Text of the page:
Poetry can be a problem for some of us.
I was one of those kids who more often then not just didn’t ‘get it’ and as a result I have a tendency to be a little cursory when looking at new poetry resources.
But that’s not to say I don’t ever connect with poetry. I find that narrative poetry does draw me in when done really well, as in Love That Dog by Sharon Creech (823 C8616L FIC). Who can’t sympathize with 4th grader Jack (a boy!) when asked to write a poem or figure out the meaning of the William Carlos Williams poem about the red wheelbarrow and white chickens? Over the course of the school year Jack is able to come to terms with a fairly traumatic life event (have Kleenex handy) partly through his poetry, which is often modeled on that of other ‘real’ poets such as Walter Dean Myers, Jack’s favorite. The sequel, Hate That Cat (823 C8616H FIC) is good fun, as well.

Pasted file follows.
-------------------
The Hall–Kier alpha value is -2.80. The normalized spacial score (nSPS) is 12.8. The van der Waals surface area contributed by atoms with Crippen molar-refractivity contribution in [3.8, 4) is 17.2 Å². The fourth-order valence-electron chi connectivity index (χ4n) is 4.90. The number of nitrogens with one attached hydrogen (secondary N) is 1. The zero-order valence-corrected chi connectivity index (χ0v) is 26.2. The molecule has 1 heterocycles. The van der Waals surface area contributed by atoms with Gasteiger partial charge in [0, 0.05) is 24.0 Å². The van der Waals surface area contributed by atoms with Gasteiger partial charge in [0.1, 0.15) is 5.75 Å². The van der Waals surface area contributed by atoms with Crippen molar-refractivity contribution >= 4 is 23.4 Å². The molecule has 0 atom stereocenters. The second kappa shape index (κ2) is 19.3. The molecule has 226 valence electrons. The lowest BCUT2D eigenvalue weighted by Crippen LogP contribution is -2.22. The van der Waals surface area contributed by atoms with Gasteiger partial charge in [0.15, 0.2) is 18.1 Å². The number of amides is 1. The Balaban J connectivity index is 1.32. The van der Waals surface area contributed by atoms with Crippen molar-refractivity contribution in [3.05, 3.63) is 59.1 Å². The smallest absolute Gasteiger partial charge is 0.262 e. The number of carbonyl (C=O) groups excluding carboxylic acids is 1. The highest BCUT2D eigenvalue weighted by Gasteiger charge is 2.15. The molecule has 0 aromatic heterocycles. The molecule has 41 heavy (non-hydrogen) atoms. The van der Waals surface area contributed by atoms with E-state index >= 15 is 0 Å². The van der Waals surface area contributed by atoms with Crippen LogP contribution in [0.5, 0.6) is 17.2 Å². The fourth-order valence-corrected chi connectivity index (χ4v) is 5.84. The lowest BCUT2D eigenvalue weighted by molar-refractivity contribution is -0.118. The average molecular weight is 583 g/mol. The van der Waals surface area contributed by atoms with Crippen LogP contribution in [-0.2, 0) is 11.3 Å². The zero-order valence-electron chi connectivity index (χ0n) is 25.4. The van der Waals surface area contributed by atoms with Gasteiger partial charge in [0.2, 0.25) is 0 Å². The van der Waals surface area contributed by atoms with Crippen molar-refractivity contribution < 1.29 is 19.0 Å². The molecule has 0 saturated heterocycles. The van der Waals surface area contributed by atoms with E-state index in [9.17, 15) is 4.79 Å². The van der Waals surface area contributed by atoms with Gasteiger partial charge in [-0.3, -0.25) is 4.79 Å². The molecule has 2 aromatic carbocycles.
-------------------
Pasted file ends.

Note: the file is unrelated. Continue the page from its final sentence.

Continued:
Great! Modeling as storytelling device. Perfect.
Or check out This Is Just To Say: Poems of Apology and Forgiveness (811SiT 2007) another example where modeling proves to be a way for a fictionalized class to learn about poetry and making an apology to someone they may have hurt or upset. The original poem is by ‘real’ poet William Carlos Williams. The second half of the book is poems written in response to the first. (Don’t get rid of the Kleenex just yet.) One particular pair of poems that sticks with me is that between a student and his mother. The student apologizes for disappointing his mom by misspelling a word in a spelling bee – heart breaking. But it’s the response that is Oh So Interesting! The whole collection gives us insight into the kids in this classroom.
Both of these books are really powerful. I think either will provide the inspiration to find those poems that will resonant with your students and have them write of their own experiences perhaps based on the work of other poets.